GDG- ISusquehanna River

Walter Wells waltermolly at gmail.com
Fri Jan 27 08:56:09 CST 2012


Hi,

   That bridge was slightly north of the Rockville Bridge. Some of its
piers still stand; one has a (smaller!) replica of the Statue of Liberty on
it. The statue was erected in 1986 originally, made from venetian blinds.
(!) After it was destroyed in a storm, it was rebuilt with stronger
materials.

    Can't answer the second part: good points.


 Interior of the covered bridge:





On Fri, Jan 27, 2012 at 9:23 AM, Andy Mills <amills at jplcreative.com> wrote:

> Esteemed GDG Member Contributes:
> Was the Marysville Bridge in the same location as the current Rockville
> Bridge?
>
> Out of curiosity:  what is the benefit for having a covered railroad
> bridge?  It would seem this would be a huge fire hazard, not to mention the
> effect the smoke from the trains would cause to the structure.
>
> Thanks,
>
> -----Original Message-----
> From: gettysburg-bounces at arthes.com [mailto:gettysburg-bounces at arthes.com]
> On Behalf Of Jeff Burk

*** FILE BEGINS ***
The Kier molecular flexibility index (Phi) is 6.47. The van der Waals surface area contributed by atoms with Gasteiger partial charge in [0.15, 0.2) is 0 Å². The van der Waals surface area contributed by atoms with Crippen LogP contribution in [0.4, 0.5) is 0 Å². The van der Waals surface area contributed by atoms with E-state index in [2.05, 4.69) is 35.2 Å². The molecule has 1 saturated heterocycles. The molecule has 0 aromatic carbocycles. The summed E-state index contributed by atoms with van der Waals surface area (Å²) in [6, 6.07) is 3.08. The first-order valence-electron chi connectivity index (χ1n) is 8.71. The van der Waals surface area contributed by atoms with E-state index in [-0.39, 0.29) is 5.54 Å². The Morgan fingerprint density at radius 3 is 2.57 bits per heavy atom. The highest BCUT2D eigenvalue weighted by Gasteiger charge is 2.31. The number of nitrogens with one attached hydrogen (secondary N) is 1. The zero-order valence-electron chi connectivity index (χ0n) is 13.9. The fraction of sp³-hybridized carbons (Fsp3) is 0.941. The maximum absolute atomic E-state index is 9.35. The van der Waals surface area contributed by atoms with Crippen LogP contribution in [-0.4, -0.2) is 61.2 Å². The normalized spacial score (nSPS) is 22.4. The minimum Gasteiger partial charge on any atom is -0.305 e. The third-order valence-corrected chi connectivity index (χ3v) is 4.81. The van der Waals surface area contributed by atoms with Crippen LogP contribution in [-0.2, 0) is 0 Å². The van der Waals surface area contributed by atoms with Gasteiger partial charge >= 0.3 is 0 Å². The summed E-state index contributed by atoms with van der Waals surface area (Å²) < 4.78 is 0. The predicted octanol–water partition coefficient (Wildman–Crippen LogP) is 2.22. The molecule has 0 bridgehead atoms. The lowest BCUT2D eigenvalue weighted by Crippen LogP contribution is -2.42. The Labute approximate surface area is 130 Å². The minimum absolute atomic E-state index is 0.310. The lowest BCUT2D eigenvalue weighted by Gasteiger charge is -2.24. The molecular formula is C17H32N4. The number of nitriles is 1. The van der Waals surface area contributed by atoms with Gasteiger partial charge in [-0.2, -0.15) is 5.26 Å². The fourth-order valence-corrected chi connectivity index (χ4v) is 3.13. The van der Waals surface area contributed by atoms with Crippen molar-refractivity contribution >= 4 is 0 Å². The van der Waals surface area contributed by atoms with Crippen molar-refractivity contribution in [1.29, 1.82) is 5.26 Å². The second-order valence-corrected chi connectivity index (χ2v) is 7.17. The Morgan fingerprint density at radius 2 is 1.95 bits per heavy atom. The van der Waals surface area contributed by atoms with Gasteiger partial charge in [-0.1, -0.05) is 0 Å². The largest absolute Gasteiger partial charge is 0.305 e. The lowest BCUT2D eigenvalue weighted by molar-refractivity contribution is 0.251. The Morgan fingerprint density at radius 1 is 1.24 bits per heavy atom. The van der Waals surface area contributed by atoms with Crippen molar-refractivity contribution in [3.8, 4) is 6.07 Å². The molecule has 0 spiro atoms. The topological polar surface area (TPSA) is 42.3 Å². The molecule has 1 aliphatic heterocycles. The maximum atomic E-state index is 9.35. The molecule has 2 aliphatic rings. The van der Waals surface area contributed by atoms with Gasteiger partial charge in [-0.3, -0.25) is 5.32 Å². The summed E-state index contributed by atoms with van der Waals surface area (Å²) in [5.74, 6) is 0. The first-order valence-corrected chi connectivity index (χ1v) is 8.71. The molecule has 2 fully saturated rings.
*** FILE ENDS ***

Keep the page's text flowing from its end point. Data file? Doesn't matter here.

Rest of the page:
> Sent: Wednesday, January 25, 2012 11:27 PM
> To: GDG
> Subject: Re: GDG- ISusquehanna River
>
> Esteemed GDG Member Contributes:
> Greetings
>
> During the war there were 4 bridges that had to be considered by Lee that
> crossed the Sus.
>
> The Southern most was The Conowingo Bridge at Port Deposit Md.  This was a
> covered bridge.
>
> The next bridge going north would be at Wrightsville Pa.  This bridge
> would be burned during the evening of June 28, 1863.
>
> Harrisburg would be the furtherst point we need to look at.  I believe the
> city had 2 crossing one railroad and one general.
>
> The camal back bridge was the general purpose bridge.  The present day
> Walnut Street Bridge spans the river today at its old location.
>
> The Marysvillie RR bridge, this was also a covered bridge.
>
>  Namaste
>
> Jeff Burk
>
>
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*Molly and Walter Wells
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